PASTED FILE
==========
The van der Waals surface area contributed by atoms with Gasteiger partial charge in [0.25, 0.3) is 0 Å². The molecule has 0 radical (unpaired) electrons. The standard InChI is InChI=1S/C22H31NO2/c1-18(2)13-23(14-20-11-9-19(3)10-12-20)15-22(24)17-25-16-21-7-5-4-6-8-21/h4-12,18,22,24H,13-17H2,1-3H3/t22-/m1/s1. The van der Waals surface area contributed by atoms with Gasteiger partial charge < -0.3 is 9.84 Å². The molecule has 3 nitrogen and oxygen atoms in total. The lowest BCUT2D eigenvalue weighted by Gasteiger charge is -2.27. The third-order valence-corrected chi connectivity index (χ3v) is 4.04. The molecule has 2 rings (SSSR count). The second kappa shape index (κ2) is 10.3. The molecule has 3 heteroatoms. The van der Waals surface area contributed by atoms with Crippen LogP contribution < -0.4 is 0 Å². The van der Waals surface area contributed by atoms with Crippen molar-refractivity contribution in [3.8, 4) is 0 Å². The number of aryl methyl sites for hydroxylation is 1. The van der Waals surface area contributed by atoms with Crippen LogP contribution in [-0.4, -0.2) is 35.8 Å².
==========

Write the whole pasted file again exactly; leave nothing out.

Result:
The van der Waals surface area contributed by atoms with Gasteiger partial charge in [0.25, 0.3) is 0 Å². The molecule has 0 radical (unpaired) electrons. The standard InChI is InChI=1S/C22H31NO2/c1-18(2)13-23(14-20-11-9-19(3)10-12-20)15-22(24)17-25-16-21-7-5-4-6-8-21/h4-12,18,22,24H,13-17H2,1-3H3/t22-/m1/s1. The van der Waals surface area contributed by atoms with Gasteiger partial charge < -0.3 is 9.84 Å². The molecule has 3 nitrogen and oxygen atoms in total. The lowest BCUT2D eigenvalue weighted by Gasteiger charge is -2.27. The third-order valence-corrected chi connectivity index (χ3v) is 4.04. The molecule has 2 rings (SSSR count). The second kappa shape index (κ2) is 10.3. The molecule has 3 heteroatoms. The van der Waals surface area contributed by atoms with Crippen LogP contribution < -0.4 is 0 Å². The van der Waals surface area contributed by atoms with Crippen molar-refractivity contribution in [3.8, 4) is 0 Å². The number of aryl methyl sites for hydroxylation is 1. The van der Waals surface area contributed by atoms with Crippen LogP contribution in [-0.4, -0.2) is 35.8 Å².